When presented with a repetitive or an undemanding task, our mind tends to disengage from the external environment to focus on the inner trains of thought. This phenomenon, commonly known as "zoning out" is termed as Mind Wandering. Across various literature', this effect has been mainly studied under two states: while performing a low-demand task, or under a meditative state. Neural oscillations such as alpha, beta, delta and theta waves were studied to observe varying effects of mind wandering and to distinguish how and when a human mind goes into this state. It was hypothesized that one wave would prove to be a distinguishable factor in identifying the mind wandering state. Surprisingly, the literature did not meet at one solid convergence.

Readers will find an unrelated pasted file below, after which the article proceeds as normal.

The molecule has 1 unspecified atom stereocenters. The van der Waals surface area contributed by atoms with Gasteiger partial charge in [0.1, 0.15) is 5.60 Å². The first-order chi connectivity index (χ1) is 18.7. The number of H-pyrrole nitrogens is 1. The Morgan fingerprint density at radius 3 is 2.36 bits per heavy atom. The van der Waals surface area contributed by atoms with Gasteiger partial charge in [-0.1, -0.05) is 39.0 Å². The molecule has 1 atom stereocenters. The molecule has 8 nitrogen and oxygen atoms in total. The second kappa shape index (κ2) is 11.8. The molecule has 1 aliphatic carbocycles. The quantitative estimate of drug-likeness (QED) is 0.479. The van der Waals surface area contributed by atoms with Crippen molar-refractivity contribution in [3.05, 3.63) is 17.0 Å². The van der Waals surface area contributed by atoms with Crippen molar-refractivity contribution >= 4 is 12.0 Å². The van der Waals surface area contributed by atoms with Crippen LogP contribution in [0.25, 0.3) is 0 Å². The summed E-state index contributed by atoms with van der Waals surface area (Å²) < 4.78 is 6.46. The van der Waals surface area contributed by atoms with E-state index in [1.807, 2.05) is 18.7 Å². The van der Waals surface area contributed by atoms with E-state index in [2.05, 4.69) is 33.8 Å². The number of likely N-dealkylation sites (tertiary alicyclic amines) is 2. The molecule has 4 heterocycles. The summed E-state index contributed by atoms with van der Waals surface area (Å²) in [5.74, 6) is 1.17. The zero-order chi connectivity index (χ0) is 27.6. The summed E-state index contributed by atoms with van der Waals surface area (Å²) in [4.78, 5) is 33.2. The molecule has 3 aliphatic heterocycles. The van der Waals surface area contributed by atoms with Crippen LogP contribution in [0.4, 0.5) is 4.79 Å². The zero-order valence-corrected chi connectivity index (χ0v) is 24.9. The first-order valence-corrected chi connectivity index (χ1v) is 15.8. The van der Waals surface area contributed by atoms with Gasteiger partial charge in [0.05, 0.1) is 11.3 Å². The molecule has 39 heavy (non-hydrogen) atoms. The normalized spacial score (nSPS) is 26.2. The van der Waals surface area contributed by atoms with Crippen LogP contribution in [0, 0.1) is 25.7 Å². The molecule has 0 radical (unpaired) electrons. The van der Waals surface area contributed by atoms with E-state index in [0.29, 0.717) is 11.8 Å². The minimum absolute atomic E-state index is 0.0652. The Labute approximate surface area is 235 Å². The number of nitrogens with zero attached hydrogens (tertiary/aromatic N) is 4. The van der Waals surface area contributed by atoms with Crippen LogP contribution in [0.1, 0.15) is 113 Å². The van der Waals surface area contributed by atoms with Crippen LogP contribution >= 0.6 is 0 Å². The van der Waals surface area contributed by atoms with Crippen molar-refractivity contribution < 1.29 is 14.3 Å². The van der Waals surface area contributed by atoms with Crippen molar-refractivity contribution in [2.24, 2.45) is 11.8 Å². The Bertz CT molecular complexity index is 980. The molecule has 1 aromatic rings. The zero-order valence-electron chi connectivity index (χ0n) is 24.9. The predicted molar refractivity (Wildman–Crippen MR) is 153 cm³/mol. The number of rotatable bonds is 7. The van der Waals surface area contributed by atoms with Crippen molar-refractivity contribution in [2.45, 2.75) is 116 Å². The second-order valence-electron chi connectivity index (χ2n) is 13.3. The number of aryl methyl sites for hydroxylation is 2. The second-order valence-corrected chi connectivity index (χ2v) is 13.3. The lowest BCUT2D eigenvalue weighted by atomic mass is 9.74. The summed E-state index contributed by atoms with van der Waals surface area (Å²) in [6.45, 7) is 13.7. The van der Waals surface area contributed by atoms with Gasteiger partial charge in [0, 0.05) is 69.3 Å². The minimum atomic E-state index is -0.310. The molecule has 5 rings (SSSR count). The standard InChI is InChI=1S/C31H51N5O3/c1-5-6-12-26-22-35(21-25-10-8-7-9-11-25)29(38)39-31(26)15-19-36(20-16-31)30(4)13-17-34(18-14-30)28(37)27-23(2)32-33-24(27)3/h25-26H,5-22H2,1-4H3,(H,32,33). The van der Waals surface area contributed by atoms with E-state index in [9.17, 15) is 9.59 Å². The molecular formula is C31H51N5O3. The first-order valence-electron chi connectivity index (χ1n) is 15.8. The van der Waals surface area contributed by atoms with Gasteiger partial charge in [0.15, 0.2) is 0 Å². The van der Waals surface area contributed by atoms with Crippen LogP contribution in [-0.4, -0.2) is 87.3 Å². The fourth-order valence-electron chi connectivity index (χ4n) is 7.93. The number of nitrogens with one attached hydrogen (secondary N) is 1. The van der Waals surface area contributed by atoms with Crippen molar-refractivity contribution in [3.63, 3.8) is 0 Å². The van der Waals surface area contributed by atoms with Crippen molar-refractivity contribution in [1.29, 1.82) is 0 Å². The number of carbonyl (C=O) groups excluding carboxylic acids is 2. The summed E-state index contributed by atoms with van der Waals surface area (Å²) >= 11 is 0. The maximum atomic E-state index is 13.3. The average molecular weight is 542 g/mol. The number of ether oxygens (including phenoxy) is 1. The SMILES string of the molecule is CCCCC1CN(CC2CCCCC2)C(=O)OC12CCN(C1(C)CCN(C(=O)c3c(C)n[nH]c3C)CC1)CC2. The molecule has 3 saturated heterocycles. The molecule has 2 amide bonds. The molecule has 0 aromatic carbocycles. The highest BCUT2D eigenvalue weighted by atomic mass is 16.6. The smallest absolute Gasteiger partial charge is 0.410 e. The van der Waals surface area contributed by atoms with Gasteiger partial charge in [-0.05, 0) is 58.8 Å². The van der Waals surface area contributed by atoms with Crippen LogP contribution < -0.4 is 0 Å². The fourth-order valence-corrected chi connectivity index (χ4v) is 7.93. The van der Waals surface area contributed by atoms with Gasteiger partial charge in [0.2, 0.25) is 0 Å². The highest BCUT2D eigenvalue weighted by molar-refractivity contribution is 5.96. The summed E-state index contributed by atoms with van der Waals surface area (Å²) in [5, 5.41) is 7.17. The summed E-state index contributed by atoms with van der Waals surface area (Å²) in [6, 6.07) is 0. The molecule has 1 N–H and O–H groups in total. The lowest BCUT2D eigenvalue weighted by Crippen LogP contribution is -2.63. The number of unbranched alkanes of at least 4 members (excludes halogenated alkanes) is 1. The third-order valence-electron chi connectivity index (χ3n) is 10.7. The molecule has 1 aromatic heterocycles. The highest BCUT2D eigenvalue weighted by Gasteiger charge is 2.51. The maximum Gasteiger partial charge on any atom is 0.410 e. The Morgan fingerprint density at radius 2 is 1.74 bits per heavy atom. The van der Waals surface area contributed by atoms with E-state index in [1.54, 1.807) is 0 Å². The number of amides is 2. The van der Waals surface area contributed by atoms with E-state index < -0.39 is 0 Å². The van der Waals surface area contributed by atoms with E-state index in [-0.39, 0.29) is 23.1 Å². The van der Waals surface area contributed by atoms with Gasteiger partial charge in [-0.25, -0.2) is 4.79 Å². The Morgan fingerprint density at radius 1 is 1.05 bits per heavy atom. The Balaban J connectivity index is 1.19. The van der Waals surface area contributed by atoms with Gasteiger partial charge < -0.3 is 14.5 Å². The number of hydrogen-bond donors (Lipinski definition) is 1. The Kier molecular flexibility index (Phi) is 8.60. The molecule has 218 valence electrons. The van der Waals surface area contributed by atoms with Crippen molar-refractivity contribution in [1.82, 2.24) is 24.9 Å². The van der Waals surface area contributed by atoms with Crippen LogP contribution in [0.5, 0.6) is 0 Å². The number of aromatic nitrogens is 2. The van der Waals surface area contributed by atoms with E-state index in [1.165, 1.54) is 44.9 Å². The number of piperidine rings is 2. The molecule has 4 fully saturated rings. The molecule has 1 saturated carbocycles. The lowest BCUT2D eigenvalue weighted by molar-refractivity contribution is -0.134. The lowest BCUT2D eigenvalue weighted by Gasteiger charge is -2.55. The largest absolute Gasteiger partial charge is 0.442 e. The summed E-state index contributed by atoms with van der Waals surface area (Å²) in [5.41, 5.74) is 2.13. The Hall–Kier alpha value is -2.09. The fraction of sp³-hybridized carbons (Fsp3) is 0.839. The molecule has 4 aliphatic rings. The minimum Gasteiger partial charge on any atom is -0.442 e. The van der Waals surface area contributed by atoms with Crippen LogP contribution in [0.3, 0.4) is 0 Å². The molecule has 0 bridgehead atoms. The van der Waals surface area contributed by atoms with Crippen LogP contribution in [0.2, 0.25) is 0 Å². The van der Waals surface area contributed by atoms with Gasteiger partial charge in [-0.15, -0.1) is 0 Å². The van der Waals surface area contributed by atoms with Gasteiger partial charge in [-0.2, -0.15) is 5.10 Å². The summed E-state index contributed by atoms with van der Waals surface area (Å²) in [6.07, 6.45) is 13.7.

Zahid, Mahnoor and West, Robert, "Investigating Conflicts in Mind Wandering and Neural Oscillation Studies" (2022). Annual Student Research Poster Session. 110, Scholarly and Creative Work from DePauw University.
Funding provided by the J. William and Katherine C. Asher Endowed Research Fund.